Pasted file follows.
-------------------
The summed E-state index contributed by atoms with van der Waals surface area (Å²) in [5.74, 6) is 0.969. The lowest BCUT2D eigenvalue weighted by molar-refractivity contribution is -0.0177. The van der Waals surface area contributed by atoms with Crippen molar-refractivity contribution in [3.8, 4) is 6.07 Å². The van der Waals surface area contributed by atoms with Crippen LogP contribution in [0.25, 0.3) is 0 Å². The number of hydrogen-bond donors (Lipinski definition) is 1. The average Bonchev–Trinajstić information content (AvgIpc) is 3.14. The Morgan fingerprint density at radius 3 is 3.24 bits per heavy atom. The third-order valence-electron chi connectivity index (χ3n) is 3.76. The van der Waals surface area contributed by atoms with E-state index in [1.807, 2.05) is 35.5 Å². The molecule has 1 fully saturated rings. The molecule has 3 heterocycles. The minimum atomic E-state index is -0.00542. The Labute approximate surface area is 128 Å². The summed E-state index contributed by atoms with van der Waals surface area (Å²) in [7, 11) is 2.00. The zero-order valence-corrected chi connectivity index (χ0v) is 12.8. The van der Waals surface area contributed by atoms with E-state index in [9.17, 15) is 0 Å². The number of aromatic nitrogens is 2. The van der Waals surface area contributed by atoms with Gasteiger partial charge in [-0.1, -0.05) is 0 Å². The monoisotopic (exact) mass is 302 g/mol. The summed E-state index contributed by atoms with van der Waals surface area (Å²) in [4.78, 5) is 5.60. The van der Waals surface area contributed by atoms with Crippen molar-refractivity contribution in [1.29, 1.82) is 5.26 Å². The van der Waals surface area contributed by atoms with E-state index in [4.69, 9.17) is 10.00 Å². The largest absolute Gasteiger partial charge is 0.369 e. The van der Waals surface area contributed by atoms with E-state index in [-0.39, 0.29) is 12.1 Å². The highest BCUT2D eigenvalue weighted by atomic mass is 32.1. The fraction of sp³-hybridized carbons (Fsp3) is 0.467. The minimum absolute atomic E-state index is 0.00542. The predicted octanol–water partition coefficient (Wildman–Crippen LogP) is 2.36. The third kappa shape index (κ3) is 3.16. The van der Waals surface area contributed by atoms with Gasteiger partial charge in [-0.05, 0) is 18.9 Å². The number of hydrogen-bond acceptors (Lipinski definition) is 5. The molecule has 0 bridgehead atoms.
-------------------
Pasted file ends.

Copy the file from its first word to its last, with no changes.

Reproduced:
The summed E-state index contributed by atoms with van der Waals surface area (Å²) in [5.74, 6) is 0.969. The lowest BCUT2D eigenvalue weighted by molar-refractivity contribution is -0.0177. The van der Waals surface area contributed by atoms with Crippen molar-refractivity contribution in [3.8, 4) is 6.07 Å². The van der Waals surface area contributed by atoms with Crippen LogP contribution in [0.25, 0.3) is 0 Å². The number of hydrogen-bond donors (Lipinski definition) is 1. The average Bonchev–Trinajstić information content (AvgIpc) is 3.14. The Morgan fingerprint density at radius 3 is 3.24 bits per heavy atom. The third-order valence-electron chi connectivity index (χ3n) is 3.76. The van der Waals surface area contributed by atoms with E-state index in [1.807, 2.05) is 35.5 Å². The molecule has 1 fully saturated rings. The molecule has 3 heterocycles. The minimum atomic E-state index is -0.00542. The Labute approximate surface area is 128 Å². The summed E-state index contributed by atoms with van der Waals surface area (Å²) in [7, 11) is 2.00. The zero-order valence-corrected chi connectivity index (χ0v) is 12.8. The van der Waals surface area contributed by atoms with E-state index in [9.17, 15) is 0 Å². The number of aromatic nitrogens is 2. The van der Waals surface area contributed by atoms with Gasteiger partial charge in [-0.1, -0.05) is 0 Å². The monoisotopic (exact) mass is 302 g/mol. The summed E-state index contributed by atoms with van der Waals surface area (Å²) in [4.78, 5) is 5.60. The van der Waals surface area contributed by atoms with Crippen molar-refractivity contribution in [1.29, 1.82) is 5.26 Å². The van der Waals surface area contributed by atoms with E-state index in [4.69, 9.17) is 10.00 Å². The largest absolute Gasteiger partial charge is 0.369 e. The van der Waals surface area contributed by atoms with E-state index in [-0.39, 0.29) is 12.1 Å². The highest BCUT2D eigenvalue weighted by atomic mass is 32.1. The fraction of sp³-hybridized carbons (Fsp3) is 0.467. The minimum absolute atomic E-state index is 0.00542. The predicted octanol–water partition coefficient (Wildman–Crippen LogP) is 2.36. The third kappa shape index (κ3) is 3.16. The van der Waals surface area contributed by atoms with Gasteiger partial charge in [-0.05, 0) is 18.9 Å². The number of hydrogen-bond acceptors (Lipinski definition) is 5. The molecule has 0 bridgehead atoms.